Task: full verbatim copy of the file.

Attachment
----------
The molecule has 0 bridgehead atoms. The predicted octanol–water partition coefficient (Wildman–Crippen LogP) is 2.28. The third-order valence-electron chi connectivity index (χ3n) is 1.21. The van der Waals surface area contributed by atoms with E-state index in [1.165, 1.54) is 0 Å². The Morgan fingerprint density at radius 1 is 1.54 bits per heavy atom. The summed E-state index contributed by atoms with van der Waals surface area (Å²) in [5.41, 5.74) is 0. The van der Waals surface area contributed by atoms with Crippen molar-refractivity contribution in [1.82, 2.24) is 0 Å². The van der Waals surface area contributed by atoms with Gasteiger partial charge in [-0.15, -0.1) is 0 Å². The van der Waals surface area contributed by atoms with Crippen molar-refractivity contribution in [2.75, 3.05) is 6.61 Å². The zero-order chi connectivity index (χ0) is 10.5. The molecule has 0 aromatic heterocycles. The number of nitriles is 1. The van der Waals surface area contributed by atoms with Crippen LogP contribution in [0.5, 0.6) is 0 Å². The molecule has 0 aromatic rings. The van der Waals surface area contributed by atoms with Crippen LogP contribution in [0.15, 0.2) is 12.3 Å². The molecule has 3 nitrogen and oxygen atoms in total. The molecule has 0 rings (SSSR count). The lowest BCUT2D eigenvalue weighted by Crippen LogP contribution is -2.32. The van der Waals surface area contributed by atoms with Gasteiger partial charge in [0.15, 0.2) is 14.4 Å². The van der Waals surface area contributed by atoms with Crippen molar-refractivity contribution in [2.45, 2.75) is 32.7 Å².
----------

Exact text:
The molecule has 0 bridgehead atoms. The predicted octanol–water partition coefficient (Wildman–Crippen LogP) is 2.28. The third-order valence-electron chi connectivity index (χ3n) is 1.21. The van der Waals surface area contributed by atoms with E-state index in [1.165, 1.54) is 0 Å². The Morgan fingerprint density at radius 1 is 1.54 bits per heavy atom. The summed E-state index contributed by atoms with van der Waals surface area (Å²) in [5.41, 5.74) is 0. The van der Waals surface area contributed by atoms with Crippen molar-refractivity contribution in [1.82, 2.24) is 0 Å². The van der Waals surface area contributed by atoms with Gasteiger partial charge in [-0.15, -0.1) is 0 Å². The van der Waals surface area contributed by atoms with Crippen molar-refractivity contribution in [2.75, 3.05) is 6.61 Å². The zero-order chi connectivity index (χ0) is 10.5. The molecule has 0 aromatic heterocycles. The number of nitriles is 1. The van der Waals surface area contributed by atoms with Crippen LogP contribution in [0.5, 0.6) is 0 Å². The molecule has 0 aromatic rings. The van der Waals surface area contributed by atoms with Crippen LogP contribution in [0.15, 0.2) is 12.3 Å². The molecule has 3 nitrogen and oxygen atoms in total. The molecule has 0 rings (SSSR count). The lowest BCUT2D eigenvalue weighted by Crippen LogP contribution is -2.32. The van der Waals surface area contributed by atoms with Gasteiger partial charge in [0.15, 0.2) is 14.4 Å². The van der Waals surface area contributed by atoms with Crippen molar-refractivity contribution in [2.45, 2.75) is 32.7 Å².